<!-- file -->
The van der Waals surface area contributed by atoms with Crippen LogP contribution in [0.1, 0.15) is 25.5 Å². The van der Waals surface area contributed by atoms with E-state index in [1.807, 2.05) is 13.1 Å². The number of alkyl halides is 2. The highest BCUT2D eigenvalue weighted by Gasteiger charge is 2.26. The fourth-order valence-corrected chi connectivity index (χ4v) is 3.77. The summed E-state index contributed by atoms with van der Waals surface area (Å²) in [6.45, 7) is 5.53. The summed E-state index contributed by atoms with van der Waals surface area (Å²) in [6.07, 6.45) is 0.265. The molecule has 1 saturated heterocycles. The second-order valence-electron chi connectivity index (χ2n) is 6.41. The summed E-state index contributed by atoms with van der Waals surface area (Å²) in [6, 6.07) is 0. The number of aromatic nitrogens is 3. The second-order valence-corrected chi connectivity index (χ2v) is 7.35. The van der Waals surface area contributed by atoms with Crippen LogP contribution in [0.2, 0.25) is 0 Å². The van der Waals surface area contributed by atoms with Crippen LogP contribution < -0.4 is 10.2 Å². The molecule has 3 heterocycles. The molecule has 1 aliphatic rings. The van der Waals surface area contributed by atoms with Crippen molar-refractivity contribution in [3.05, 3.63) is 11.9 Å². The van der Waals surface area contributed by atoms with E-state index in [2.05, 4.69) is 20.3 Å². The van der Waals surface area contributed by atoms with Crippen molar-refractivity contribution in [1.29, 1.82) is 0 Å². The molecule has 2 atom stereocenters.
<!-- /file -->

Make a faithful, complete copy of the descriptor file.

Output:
The van der Waals surface area contributed by atoms with Crippen LogP contribution in [0.1, 0.15) is 25.5 Å². The van der Waals surface area contributed by atoms with E-state index in [1.807, 2.05) is 13.1 Å². The number of alkyl halides is 2. The highest BCUT2D eigenvalue weighted by Gasteiger charge is 2.26. The fourth-order valence-corrected chi connectivity index (χ4v) is 3.77. The summed E-state index contributed by atoms with van der Waals surface area (Å²) in [6.45, 7) is 5.53. The summed E-state index contributed by atoms with van der Waals surface area (Å²) in [6.07, 6.45) is 0.265. The molecule has 1 saturated heterocycles. The second-order valence-electron chi connectivity index (χ2n) is 6.41. The summed E-state index contributed by atoms with van der Waals surface area (Å²) in [6, 6.07) is 0. The number of aromatic nitrogens is 3. The second-order valence-corrected chi connectivity index (χ2v) is 7.35. The van der Waals surface area contributed by atoms with Crippen LogP contribution in [0.2, 0.25) is 0 Å². The van der Waals surface area contributed by atoms with Crippen LogP contribution < -0.4 is 10.2 Å². The molecule has 3 heterocycles. The molecule has 1 aliphatic rings. The van der Waals surface area contributed by atoms with Crippen molar-refractivity contribution in [3.05, 3.63) is 11.9 Å². The van der Waals surface area contributed by atoms with E-state index in [2.05, 4.69) is 20.3 Å². The van der Waals surface area contributed by atoms with Crippen molar-refractivity contribution in [1.29, 1.82) is 0 Å². The molecule has 2 atom stereocenters.